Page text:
A recently completed clinical trial suggests that NeuroAD, a treatment system that combines transcranial magnetic stimulation and cognitive training targeted at brain regions affected by Alzheimer’s disease, may be effective at treating mild to moderate cases of the illness.
Neuronix Ltd, the company that produces the device used to deliver transcranial magnetic stimulation in the trial, plans to seek Food and Drug Administration approval for NeuroAD. It would be the first device approved for the treatment of Alzheimer’s in the US. The device is already in use in Europe and Asia.
In the clinical trial, 131 patients received six weeks of the NeuroAD treatment or a sham treatment used as a comparison. Those participants who received the real intervention performed better on an assessment of Alzheimer’s and experienced minimal side effects.
In transcranial magnetic stimulation, a non-invasive procedure, magnets placed near the skull stimulate electrical impulses in the brain. This activates neurons, releasing excitatory transmitters and brain-derived neurotrophic factor (BDNF), which is important for new synapse formation and long-term learning and memory.
Editor’s Note: This editor (Robert Post) has long advocated the use of repeated transcranial magnetic stimulation (rTMS) with simultaneous cognitive behavioral or other positive therapy to activate and enhance specific neural circuits and relieve depression. The trial of NeuroAD adds evidence of the positive effects of this approach in domains other than depression. Cognitive training enhanced by rTMS may be helpful with a variety of cognitive difficulties.
In a study by researcher Stuart Eisendrath and colleagues, people with treatment-resistant unipolar depression responded better to an intervention that combined mindfulness training with cognitive therapy than to one that included exercise, nutrition counseling, and music therapy.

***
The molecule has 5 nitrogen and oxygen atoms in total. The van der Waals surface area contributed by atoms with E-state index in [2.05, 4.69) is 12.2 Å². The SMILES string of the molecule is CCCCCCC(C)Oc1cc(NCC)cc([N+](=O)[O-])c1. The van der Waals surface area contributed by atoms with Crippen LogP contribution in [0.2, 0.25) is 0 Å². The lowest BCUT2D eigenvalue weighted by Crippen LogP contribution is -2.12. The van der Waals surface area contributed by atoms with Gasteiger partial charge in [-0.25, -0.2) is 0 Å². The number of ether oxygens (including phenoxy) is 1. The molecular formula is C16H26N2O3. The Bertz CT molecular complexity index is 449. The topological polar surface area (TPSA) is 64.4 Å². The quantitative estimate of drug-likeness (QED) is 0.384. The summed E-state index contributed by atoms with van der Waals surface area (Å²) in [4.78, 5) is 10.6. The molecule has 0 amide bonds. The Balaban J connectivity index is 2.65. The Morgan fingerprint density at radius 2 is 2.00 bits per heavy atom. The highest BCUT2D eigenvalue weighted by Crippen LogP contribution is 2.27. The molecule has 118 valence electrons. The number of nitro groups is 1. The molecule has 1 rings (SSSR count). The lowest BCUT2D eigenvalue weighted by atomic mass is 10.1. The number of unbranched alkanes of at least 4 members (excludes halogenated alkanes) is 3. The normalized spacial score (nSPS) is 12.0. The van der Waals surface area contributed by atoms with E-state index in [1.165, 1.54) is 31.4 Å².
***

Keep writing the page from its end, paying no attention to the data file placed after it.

The 173 participants had failed to respond to at least two different antidepressant medications. During the study period, all participants were taking an antidepressant, but none were receiving other types of therapy.
After eight weeks, the mindfulness-based cognitive therapy (MBCT) group showed greater improvement in their depression symptoms than the exercise and nutrition group. Of the MBCT group, 29.58% had a large reduction in symptoms, while 17.19% of the comparison group showed a similarly large reduction in symptoms.
A subgroup of the participants also received functional magnetic resonance imaging (fMRI) as part of the study. While completing a task related to emotional working memory, the MBCT group showed enhanced activation of the dorsal lateral prefrontal cortex (to levels seen in non-depressed people). This area is related to executive control of depression and memory functions. The MBCT group also showed reduced activation of the ventral lateral prefrontal cortex compared to the comparison group. Members of the MBCT whose depression symptoms had improved also showed better regulation of the amygdala during the task compared to the exercise and nutrition group.
The research was presented at the 2016 meeting of the American Psychiatric Association.
Studies have shown that therapy can be helpful for people with bipolar disorder. In a 2016 article in the British Journal of Psychiatry, researchers led by M. Oud described the findings of their systematic review of studies evaluating different types of therapy for bipolar disorder. The research team reviewed the findings of 55 randomized controlled trials of psychotherapeutic interventions that included a total of 6,010 adult participants with bipolar disorder. The team found moderate-quality evidence that psychological interventions reduced relapses following treatment, and that collaborative care reduced hospital admissions for adults with bipolar disorder. Oud and colleagues found lower-quality evidence that group interventions reduced depression relapses following treatment, and that family psychoeducation reduced symptoms of depression and mania.
The reseachers concluded that there is evidence that therapy can be helpful for people with bipolar disorder. Since some of the evidence was of low quality, more research is needed to identify the most effective therapies for different phases of bipolar disorder.
Editor’s Note: The data are clear that therapy is helpful. In particular, one approach worth emulating is that described in an article by Lars V. Kessing and colleagues in the British Journal of Psychiatry in 2013. They found that comprehensive care in an outpatient mood disorder clinic, which included psychotherapy, psychoeducation, mood monitoring, and drug treatment, reduced relapses significantly compared to treatment as usual.